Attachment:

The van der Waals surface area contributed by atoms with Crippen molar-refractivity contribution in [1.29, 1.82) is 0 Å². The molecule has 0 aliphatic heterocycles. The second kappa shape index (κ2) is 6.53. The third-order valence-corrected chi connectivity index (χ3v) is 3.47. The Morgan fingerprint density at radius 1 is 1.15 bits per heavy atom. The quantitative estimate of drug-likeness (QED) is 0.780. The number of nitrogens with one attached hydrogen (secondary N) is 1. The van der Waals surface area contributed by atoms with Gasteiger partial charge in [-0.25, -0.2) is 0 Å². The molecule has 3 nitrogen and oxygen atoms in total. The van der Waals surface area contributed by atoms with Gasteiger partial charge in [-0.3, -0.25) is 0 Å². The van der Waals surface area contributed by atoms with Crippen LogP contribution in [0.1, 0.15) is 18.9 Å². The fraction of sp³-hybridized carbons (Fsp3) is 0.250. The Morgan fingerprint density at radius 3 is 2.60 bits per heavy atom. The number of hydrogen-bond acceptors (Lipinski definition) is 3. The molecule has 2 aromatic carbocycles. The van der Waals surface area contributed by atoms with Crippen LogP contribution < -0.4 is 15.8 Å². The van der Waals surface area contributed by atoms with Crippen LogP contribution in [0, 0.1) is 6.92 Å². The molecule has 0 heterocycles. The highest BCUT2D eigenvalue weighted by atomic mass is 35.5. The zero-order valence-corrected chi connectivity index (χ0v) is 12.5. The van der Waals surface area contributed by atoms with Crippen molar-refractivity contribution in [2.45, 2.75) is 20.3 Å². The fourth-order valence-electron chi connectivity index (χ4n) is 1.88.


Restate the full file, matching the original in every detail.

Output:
The van der Waals surface area contributed by atoms with Crippen molar-refractivity contribution in [1.29, 1.82) is 0 Å². The molecule has 0 aliphatic heterocycles. The second kappa shape index (κ2) is 6.53. The third-order valence-corrected chi connectivity index (χ3v) is 3.47. The Morgan fingerprint density at radius 1 is 1.15 bits per heavy atom. The quantitative estimate of drug-likeness (QED) is 0.780. The number of nitrogens with one attached hydrogen (secondary N) is 1. The van der Waals surface area contributed by atoms with Gasteiger partial charge in [-0.25, -0.2) is 0 Å². The molecule has 3 nitrogen and oxygen atoms in total. The van der Waals surface area contributed by atoms with Gasteiger partial charge in [-0.3, -0.25) is 0 Å². The van der Waals surface area contributed by atoms with Crippen LogP contribution in [0.1, 0.15) is 18.9 Å². The fraction of sp³-hybridized carbons (Fsp3) is 0.250. The Morgan fingerprint density at radius 3 is 2.60 bits per heavy atom. The number of hydrogen-bond acceptors (Lipinski definition) is 3. The molecule has 2 aromatic carbocycles. The van der Waals surface area contributed by atoms with Crippen LogP contribution < -0.4 is 15.8 Å². The van der Waals surface area contributed by atoms with Crippen LogP contribution in [0, 0.1) is 6.92 Å². The molecule has 0 heterocycles. The highest BCUT2D eigenvalue weighted by atomic mass is 35.5. The zero-order valence-corrected chi connectivity index (χ0v) is 12.5. The van der Waals surface area contributed by atoms with Crippen molar-refractivity contribution in [2.45, 2.75) is 20.3 Å². The fourth-order valence-electron chi connectivity index (χ4n) is 1.88.